Understanding Auto Insurance Requirements in California

In order to register and drive a car in the state of California, you are required to have valid Proof of Financial Responsibility (Liability Insurance) to cover your personal liability for any accident you cause. Obviously, as an aspect of this requirement, California requires a minimum amount of such insurance.

 

Furthermore, there are different minimum requirements for each of the categories of general liability insurance. But, while California requires drivers to carry a minimum amount of liability insurance, it does not require drivers to carry uninsured/underinsured coverage or any other type of coverage.

Minimum Car Insurance Requirements in California

 

The minimum requirements for each category of liability insurance are commonly set forth as a set of three numbers. In California, these numbers are 15/30/5. These are expressed in thousands of dollars. So, this requirement is actually 15,000/30,000/5,000 dollars.

 

The first number represents the minimum amount of required general liability insurance to pay for liability for injuries to any one person in a single accident (the per-person limit). The second number represents the minimum amount of required general liability insurance to pay for injuries to all persons (combined) injured in a single accident (the per-accident limit). The third number represents the minimum amount of required liability insurance to pay for property damage caused to another by the fault of the insured.

PER PERSON PER ACCIDENT PROPERTY DAMAGE $15,000 $30,000 $5,000

To explain, suppose that you are driving down the street one day and while playing with your radio, you negligently run a stop sign and hit a very expensive car which is being driven by a man and in which woman is a passenger. The man is injured and his injury claim is worth $10,000. The woman is also injured and her injury claim is worth $20,000. The Repairs to the man’s car cost $8,000. How much will your Insurance pay to the man and woman, respectively?

 

Your insurance will pay the man $10,000 for his injuries and $5,000 for the damage to his car and will pay the woman $15,000. That means that the man gets shorted $3,000 for the damage to his car and the woman gets shorted $5,000 for her injury claim. Here is why:

 

Your insurance pays a maximum of $15,000 per person up to a maximum of $30,000 per accident for personal injury claims and $5,000 maximum for property damage. Thus, the most that any single person can get from your insurance for bodily injury is $15,000 and the most that everyone in the car combined (the man and woman, in this case) can get for bodily injuries is a total of $30,000. The most available for property damage is $5,000.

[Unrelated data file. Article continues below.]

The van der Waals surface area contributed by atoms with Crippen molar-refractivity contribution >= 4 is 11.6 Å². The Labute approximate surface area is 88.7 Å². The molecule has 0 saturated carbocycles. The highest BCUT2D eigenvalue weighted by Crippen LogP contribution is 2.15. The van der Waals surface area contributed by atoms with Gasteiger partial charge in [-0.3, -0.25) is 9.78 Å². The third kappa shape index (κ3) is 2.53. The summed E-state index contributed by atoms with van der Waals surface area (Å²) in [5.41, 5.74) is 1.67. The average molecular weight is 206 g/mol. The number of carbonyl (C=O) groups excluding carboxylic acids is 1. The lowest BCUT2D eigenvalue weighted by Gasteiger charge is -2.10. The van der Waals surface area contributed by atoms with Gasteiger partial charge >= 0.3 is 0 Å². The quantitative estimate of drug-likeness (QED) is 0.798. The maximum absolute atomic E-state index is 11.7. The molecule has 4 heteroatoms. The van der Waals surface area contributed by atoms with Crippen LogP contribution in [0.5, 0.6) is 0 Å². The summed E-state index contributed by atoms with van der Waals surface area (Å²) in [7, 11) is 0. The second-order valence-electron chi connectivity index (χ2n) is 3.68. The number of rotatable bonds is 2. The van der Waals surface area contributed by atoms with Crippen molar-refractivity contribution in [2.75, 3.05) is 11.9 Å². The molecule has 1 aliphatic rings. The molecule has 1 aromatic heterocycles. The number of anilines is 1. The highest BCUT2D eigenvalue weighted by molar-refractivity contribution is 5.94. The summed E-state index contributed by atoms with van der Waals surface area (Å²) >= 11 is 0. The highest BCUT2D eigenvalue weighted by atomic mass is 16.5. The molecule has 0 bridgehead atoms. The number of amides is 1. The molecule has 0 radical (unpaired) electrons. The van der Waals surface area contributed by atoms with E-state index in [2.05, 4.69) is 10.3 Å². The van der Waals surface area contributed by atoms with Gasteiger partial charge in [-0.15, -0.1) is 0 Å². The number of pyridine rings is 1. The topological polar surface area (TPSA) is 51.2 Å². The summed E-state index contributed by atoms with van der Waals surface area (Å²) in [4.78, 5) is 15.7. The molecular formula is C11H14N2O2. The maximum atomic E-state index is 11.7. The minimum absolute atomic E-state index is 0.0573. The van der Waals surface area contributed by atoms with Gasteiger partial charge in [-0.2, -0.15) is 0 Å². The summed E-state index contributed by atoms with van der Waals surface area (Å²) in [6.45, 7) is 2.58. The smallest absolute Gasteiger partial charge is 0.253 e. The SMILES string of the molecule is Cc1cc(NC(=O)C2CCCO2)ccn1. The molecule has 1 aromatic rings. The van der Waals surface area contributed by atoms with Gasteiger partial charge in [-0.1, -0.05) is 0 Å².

It doesn’t matter that the woman’s claim is worth more than the $15,000 maximum, the most she will get is the $15,000 per person maximum. Also, the man cannot get more than the maximum $5,000 coverage for the property damage, even though the claim is for $8,000. Similarly, if there had been five people in the car, the most any single one of them could get is $15,000 and the most that all of them combined could get is $30,000.

 

So, if each of the five of them have $10,000 claims, none of them will likely get the full amount of their claim because—even though none of their individual claims exceed the single person maximum of $15,000—their combined damages of $50,000 exceeds the $30,000 maximum per accident, so they will have to decide how to divide the $30,000 maximum among them.

 

Since there isn’t enough coverage to pay all of the claims, the injured parties will have to either make a claim for their underinsured motorist coverage (if they have it) or sue the tortfeasor (you) and hope that you have enough money or assets to pay the additional damages.

What are The Consequences of driving without Auto insurance?

If you are found to be driving without having auto insurance, you may:

 

  • Be fined
  • Have your vehicle impounded
  • Have your license suspended

 

Furthermore, you may be held personally liable for any damages you cause if you are involved in an auto accident.

Are There Alternative Ways to Satisfy California’s Minimum Liability Insurance Requirements?

 

There are 4 ways a California resident can comply with the state’s minimum liability insurance requirement, which are as follows:

 

  • By purchasing motor vehicle liability insurance policy with the minimum amount of coverage
  • By depositing of $35,000 in cash with the California Department of Motor Vehicles (DMV).
  • By qualifying for and receiving DMV-issued self-insurance certificate.
  • By posting a Surety bond for $35,000 from a company licensed to do business in California.

 

If you still can’t afford liability insurance, but have a good driving record, you may qualify for the California Low Cost Automobile Insurance Program. This is a low-cost insurance program administered by the state and designed to provide good drivers, who meet certain income level requirements, with the auto insurance needed to drive legally in California.

 

For more info on California’s auto insurance requirements, contact an experienced California auto accident attorney.

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